JACKSONVILLE, Fla. – The U.S. Senate passed a bill Tuesday spearheaded by Florida's Marco Rubio to reforms how the Department of Housing and Urban Development inspects public housing projects like the troubled Eureka Gardens and Washington Heights complexes in Jacksonville.
Rubio added three amendments to HR 2577 to improve HUD's oversight of subsidized housing projects:
The House had previously passed the bill, which will now go to conference committee to work out the differences with the Senate bill.
The Senate vote comes less than a week after Rubio paid a personal visit to Eureka Gardens.
“There’s still more work to be done," Rubio said Thursday. "We have to keep organizations like Global Ministries Foundation, that are slumlords, from getting a hold of more properties. We have to make sure that Eureka Garden is also fixed, but I’m happy that we were able to make progress this week – just a week after we visited Eureka Garden in Jacksonville.”
Rubio said he's also talking with the Department of Justice and the Internal Revenue Service about investigating Global Ministries, the owner of Eureka Gardens, Washington Heights and four other housing complexes in Jacksonville.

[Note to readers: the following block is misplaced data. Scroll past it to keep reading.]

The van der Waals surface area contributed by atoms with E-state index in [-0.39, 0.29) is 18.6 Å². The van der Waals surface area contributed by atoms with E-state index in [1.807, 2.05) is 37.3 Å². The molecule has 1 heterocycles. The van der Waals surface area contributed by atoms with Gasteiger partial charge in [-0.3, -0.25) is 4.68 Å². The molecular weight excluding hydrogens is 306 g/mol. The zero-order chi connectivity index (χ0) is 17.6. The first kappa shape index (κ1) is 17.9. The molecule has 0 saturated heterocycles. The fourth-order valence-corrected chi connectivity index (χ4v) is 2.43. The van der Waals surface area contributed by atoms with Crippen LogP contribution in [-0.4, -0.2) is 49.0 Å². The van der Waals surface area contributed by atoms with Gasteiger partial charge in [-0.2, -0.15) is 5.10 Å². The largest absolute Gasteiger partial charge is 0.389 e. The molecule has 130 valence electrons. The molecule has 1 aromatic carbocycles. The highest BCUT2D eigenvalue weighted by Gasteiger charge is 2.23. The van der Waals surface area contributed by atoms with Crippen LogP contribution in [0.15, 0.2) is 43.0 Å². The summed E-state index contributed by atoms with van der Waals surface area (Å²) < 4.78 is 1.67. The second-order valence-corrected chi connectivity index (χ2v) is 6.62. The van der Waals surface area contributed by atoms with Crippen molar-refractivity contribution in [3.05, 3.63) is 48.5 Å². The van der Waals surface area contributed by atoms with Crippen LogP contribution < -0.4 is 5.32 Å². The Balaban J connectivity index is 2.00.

The Rev. Richard Hamlet's Global Ministries Foundation issued a statement Thursday welcoming "Rubio's concerns for lower income Floridians," but adding that it was unfortunate he went on television "making false allegations and criticizing the GMF's affordable housing complex prior to setting foot on the property."
“Given that Sen. Rubio has failed to acknowledge the tremendous improvements GMF has made since acquiring the long-troubled Eureka Gardens property only three years ago," Hamlet said. "It appears that the false accusations against GMF and HUD by him and local politicians may have more to do with HUD Secretary Castro’s name being mentioned for national office than with a genuine interest in Floridians’ need of safe and affordable housing."
Hamlett added that Rubio's accusations could end up hurting low-income Floridians.
"The senator’s statements may have a direct and chilling effect on companies seeking to invest in rehabilitation of long-neglected housing for low-income Americans," Hamlet said.
Hamlett added that GMF "was committed to finding solutions to systemic issues in low-income housing for the benefit of all residents, whether these solutions involve the continued investment of large amounts of capital in its properties, the sale of certain properties, or both."
Rubio responded with a statement of his own:
Global Ministries Foundation residents who live in their rundown properties know this behavior from their slumlords all too well. It's exactly how the rats infesting their homes lash out when they're cornered and know they're in trouble.
"Instead of spending their profits hiring D.C. lobbyists and public relations consultants to come up with ridiculous statements, GMF should spend the money to correct the slum-like conditions at apartments they own in multiple states."
The Jacksonville fire marshal did confirm Thursday that all units at Washington Heights had working carbon monoxide detectors.
Earlier this month, GMF listed its Jacksonville properties among 11 put up for sale.